Teach Coding with Robot Turtles!

Posted by Andrew Gardner on

BrainPOP is known for digital animations and games, but we invited guest blogger Charlotte Fixler to share about a fantastic non-digital board game that teaches principles of coding entitled Robot Turtles! Charlotte is Director of Communications at ThinkFun. A former elementary school teacher, she now works to develop games and programs to equip the problem solvers of tomorrow!

At a recent cocktail party, I was tickled by a friend’s offhanded remark that, for kids today, “coding is the new Mandarin.” With schools embracing programs like Scratch and Tynker, hosting Hour of Code, and allowing coding to satisfy foreign language requirements, it does indeed feel like an exciting tide shift.

While existing programs invite students to learn coding through screen-based tools, an innovative board game took to Kickstarter to invite the very littlest programmers in on the fun. Featured on the cover of the New York Times earlier this month, Robot Turtles was invented by a tech entrepreneur who took a decidedly low-tech approach to programming.

Designed for ages 4 and up, this hands-on game teaches coding fundamentals in a board game setting. Because it can be broken into very simple steps and requires no reading, children as young as pre-kindergarten can jump right in. The game scaffolds gradually, with new obstacles and rules introduced as players are ready for more complex play. Perfect for classrooms (PreK-2 is a sweet spot), it’s quick to explain and works well in centers, designed for up to 4 children to play with a teacher.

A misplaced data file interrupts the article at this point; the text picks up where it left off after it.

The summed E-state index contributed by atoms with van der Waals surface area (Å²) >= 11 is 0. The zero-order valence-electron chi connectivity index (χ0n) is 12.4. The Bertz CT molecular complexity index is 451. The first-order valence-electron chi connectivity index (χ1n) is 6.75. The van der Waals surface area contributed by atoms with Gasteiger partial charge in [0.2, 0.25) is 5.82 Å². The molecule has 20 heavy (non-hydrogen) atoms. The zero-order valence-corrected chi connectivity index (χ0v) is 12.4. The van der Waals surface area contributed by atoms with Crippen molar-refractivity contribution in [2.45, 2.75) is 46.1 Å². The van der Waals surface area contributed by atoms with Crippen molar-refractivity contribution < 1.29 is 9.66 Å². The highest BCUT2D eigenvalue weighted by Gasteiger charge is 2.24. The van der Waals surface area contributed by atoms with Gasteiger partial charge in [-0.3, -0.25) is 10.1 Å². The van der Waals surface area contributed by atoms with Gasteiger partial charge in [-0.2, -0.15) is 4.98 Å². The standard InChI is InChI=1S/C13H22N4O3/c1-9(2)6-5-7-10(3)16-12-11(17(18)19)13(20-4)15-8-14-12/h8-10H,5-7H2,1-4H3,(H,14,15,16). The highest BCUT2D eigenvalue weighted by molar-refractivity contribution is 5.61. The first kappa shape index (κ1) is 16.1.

Robot Turtles supports critical thinking skills that go way beyond programming. Through play, students learn how to break a big problem into small steps, to plan ahead, work backwards, search for patterns, and to identify and fix “bugs.” I love this quote by Robot Turtles inventor Dan Shapiro, who explains that learning to code is like a gift we can give our children:

“There are two types of people in the world. People who think of computers as their masters and people who think of computers as their helpers. The future is going to be written by programmers and read by everyone else. I want to give my kids the gift of being able to express themselves through programming and the power that comes from being able to write software.

It’s not that I want them to be programmers. Being able to program will make them better at whatever they do. Having that skill is like being a great writer, having a love for learning, or having a deep foundation in mathematics. No matter what you do, programming unlocks doors for you, helps you express yourself, and helps you become more successful in anything you decide to do. It’s a gift you can give to your kid.”

When it was first introduced, Robot Turtles sold out in under a month.  Fortunately ThinkFun is launching an improved version in June! If you’re interested in learning more about the game, visit ThinkFun‘s website or checkout this video of inventor Dan Shapiro talking about his reasons for developing the game!